What is the most challenging aspect of practicing in this area?

As a prosecutor, I had tools that gave me significant control over the scope of an investigation, but working for clients on the defense side means operating with fewer tools and less overall control than I used to have, which adds considerable complexity to each matter. For every internal and government investigation I handle, it is thus essential for me to gain an intimate understanding of how my clients’ businesses work by dissecting what they do well and examining any potential weaknesses—as a result, I am continuously learning. This facet of the work is challenging but also enormously important.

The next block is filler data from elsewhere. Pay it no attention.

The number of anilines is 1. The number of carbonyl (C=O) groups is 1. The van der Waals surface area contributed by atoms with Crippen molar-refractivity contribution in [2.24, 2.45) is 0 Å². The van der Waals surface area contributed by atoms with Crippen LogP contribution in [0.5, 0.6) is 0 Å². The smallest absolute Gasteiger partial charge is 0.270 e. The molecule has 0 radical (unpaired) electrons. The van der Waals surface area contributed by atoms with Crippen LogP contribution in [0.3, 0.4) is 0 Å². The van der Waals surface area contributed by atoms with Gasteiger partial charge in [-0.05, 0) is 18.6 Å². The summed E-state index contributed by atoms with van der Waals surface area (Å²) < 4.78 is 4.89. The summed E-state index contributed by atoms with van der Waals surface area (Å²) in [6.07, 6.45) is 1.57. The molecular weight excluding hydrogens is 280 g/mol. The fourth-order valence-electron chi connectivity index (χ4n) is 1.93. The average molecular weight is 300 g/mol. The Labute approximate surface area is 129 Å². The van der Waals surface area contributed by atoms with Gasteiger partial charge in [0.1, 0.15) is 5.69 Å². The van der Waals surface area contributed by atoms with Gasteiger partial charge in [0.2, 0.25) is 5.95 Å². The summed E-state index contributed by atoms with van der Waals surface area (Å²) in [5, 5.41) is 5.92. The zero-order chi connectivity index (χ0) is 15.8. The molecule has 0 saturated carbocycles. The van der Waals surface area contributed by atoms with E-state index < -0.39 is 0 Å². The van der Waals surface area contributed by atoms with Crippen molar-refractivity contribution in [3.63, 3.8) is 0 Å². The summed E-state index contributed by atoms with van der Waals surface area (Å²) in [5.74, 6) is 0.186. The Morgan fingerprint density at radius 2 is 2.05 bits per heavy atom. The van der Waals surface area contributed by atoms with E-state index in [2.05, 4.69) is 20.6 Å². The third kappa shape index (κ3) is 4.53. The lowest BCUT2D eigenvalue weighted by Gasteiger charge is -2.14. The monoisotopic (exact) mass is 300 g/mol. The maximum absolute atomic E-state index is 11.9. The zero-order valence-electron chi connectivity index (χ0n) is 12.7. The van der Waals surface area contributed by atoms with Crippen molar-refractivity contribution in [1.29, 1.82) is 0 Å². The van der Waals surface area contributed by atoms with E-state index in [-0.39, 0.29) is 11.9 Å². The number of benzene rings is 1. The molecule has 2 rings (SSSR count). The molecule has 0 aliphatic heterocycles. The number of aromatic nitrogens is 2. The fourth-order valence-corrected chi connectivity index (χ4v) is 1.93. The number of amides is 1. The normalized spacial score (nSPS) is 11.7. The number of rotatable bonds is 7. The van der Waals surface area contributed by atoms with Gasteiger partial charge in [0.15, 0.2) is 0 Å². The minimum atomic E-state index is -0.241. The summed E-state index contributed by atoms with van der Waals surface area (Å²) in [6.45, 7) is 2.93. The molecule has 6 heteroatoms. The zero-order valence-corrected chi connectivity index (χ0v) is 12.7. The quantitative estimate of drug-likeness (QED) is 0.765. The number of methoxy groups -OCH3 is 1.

What do you like best about your practice area?

Throughout my career, I have found that I am most engaged and motivated when I am doing really difficult work—which I have tended to see as work without precedent and, very often, with an international dimension. This was true during my time as a prosecutor, and one of the main things that drew me to Cravath was the knowledge that handling daunting challenges is a defining feature of the firm. In both my investigations and cybersecurity work, I have the privilege of helping to manage some of the biggest challenges my clients will ever face, often in a crisis setting.

What kinds of experience can summer associates gain at this practice area at your firm?